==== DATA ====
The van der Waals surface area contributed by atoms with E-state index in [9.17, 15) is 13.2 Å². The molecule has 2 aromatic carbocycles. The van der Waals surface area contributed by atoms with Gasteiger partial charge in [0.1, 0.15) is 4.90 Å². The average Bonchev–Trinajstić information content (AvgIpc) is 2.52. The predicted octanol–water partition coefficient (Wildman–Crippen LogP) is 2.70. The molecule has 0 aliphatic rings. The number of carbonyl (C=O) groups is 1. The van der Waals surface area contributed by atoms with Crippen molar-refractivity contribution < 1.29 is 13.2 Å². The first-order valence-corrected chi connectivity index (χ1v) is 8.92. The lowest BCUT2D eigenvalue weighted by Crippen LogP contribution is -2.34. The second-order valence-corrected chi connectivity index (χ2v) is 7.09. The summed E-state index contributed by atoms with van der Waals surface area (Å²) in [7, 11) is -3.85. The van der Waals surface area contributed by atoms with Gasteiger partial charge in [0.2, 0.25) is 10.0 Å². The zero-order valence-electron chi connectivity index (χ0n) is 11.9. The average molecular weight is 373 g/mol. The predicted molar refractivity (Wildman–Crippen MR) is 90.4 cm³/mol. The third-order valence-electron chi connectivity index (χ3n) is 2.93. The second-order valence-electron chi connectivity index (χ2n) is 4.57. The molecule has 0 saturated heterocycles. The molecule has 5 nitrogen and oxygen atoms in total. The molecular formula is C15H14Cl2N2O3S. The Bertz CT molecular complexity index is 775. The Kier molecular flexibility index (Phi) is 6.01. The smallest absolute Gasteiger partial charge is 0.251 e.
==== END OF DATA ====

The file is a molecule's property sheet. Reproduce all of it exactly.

The van der Waals surface area contributed by atoms with E-state index in [9.17, 15) is 13.2 Å². The molecule has 2 aromatic carbocycles. The van der Waals surface area contributed by atoms with Gasteiger partial charge in [0.1, 0.15) is 4.90 Å². The average Bonchev–Trinajstić information content (AvgIpc) is 2.52. The predicted octanol–water partition coefficient (Wildman–Crippen LogP) is 2.70. The molecule has 0 aliphatic rings. The number of carbonyl (C=O) groups is 1. The van der Waals surface area contributed by atoms with Crippen molar-refractivity contribution < 1.29 is 13.2 Å². The first-order valence-corrected chi connectivity index (χ1v) is 8.92. The lowest BCUT2D eigenvalue weighted by Crippen LogP contribution is -2.34. The second-order valence-corrected chi connectivity index (χ2v) is 7.09. The summed E-state index contributed by atoms with van der Waals surface area (Å²) in [7, 11) is -3.85. The van der Waals surface area contributed by atoms with Gasteiger partial charge in [0.2, 0.25) is 10.0 Å². The zero-order valence-electron chi connectivity index (χ0n) is 11.9. The average molecular weight is 373 g/mol. The predicted molar refractivity (Wildman–Crippen MR) is 90.4 cm³/mol. The third-order valence-electron chi connectivity index (χ3n) is 2.93. The second-order valence-electron chi connectivity index (χ2n) is 4.57. The molecule has 0 saturated heterocycles. The molecule has 5 nitrogen and oxygen atoms in total. The molecular formula is C15H14Cl2N2O3S. The Bertz CT molecular complexity index is 775. The Kier molecular flexibility index (Phi) is 6.01. The smallest absolute Gasteiger partial charge is 0.251 e.